on a long run, on a long run

I got spat on by a census pleb today. The arse-end-of-nowhere Bartley Green AO* with the nonsensical street layout (people who had lived there decades couldn’t tell me how to work out where the next one along was logically. I grew up on terraces, this place is a COMPLETE MINDFUCK) was supposed to be one hour; it took me two hours of legwork, an hour of travel time, and will be another hour of filling out dummy forms. I’m not really getting paid enough for this. On the other hand, the AO on my own street which I’ve been given 6 hours to complete will likely take only 3, with no travel time, and I can run home for tea whenever I like. Swings and roundabouts.

Uncouth expectorators aside, I think I prefer Phase 2. I’m in the groove I was hoping for, and though we now have to visit every house three times and fill in a dummy unless we actually get the form back, we get allocated more time for doing so (which is to say still not enough, in most cases.) It’s much more binary than Phase 1, which I like in grunt work: the workload is heavier, but tighter, with less need for improvisation. I like brain work, but when your workspace is a clipboard in a broken-glass-littered slum, simplicity is nice.** And there’s a very satisfying air of finality to having each house Checked Off, even if it’s a giant mass of dummy forms and not a returned questionnaire in sight: as collectors, we are done with these districts now.

Thunder, the first I’ve heard in ages, was starting to murmur on the western sky as I finished up in that AO. The best you can say of the place is that it’s on a big hill, so home is downhill almost all the way, and downhill I rode, jouncing over the potholes and the tarmac creases of Weoley Castle. The sky just above and ahead was blue in the swirling grey, the boundary between cloud and open sky almost directly above me, and I raced the weather all the way home, the first drops of a summer shower lapping at my heels.

*That’s “Area of Operations”. The actual approved Office for National Statistics technical term is ED, for “Enumeration District”, but I can’t help trying to be operator.
**Also, now that we’re not issuing any replacement forms the load is lighter, even with the requisite paintbrush and, uh, jar of fresh lamb’s blood.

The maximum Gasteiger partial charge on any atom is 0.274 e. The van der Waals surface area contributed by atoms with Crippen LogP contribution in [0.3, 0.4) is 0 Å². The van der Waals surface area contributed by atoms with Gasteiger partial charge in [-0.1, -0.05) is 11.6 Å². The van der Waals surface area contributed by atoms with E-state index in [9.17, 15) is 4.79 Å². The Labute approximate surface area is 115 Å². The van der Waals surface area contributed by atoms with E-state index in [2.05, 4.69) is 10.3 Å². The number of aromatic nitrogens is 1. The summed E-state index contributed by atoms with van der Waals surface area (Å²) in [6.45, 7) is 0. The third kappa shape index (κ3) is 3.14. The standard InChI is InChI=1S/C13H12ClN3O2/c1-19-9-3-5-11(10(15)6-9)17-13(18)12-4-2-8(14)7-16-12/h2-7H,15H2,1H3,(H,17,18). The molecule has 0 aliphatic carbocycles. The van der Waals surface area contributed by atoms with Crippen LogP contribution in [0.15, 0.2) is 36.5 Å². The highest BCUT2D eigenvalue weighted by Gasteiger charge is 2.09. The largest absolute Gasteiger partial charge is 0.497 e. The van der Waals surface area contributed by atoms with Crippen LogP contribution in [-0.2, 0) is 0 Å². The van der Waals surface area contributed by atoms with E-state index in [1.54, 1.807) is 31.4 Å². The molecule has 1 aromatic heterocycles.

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2 thoughts on “on a long run, on a long run

  1. huntersglenn says:

    I salute you for the job you’re doing. I’m a genealogist, and was saddened by the lack of real information that was on the U.S. Census form last year. They did have a longer form, but that gets sent randomly to people, so most of us had the short form. Name, address, age, marital status. I don’t remember if it asked where the person was born.

    Our 1900 Census asked how long a couple had been married, how many children the wife had had, how many were still alive, where the person was born, where the person’s parents were born, occupation, if the person was an immigrant, then what year they immigrated, and if they were a nationalized citizen (it’s fun to watch the year of immigration change for a person between the 1900 and 1910 U.S. Census) and then some statistical things. In 1920, it was asked if there was a radio in the household!

    I’ve worked with a few of the English census years, mostly those in the 1800s, and much nicer. You guys asked relationships earlier than we did (that didn’t start until 1880 for us). The only downside to the English census can be where a non-relative is listed with a household because they were in the house at the time the census was to be filled out. I don’t know if that’s still one of the rules for your census. Ours are who was in the household as of a particular date of the year.

    In this day and time, with the ability to find out practically anything you want to know about a person just by using the internet, it amazes me that some people still get so upset and angry over the census taking – in most cases, it’s actually less nosy than most forms that we have to fill out during our lives. A person shouldn’t have to risk being spit at or on, just because somebody didn’t want to fill out a form (that probably took all of five minutes to fill out). You definitely deserve the pay – shame you can’t get hazard pay for getting spit on.

    • brosencrantz says:

      Ours is pretty developed – type of house, job, last job if you’re unemployed etc. The rule still is that any guests in the household on census day are listed.

      And thanks.

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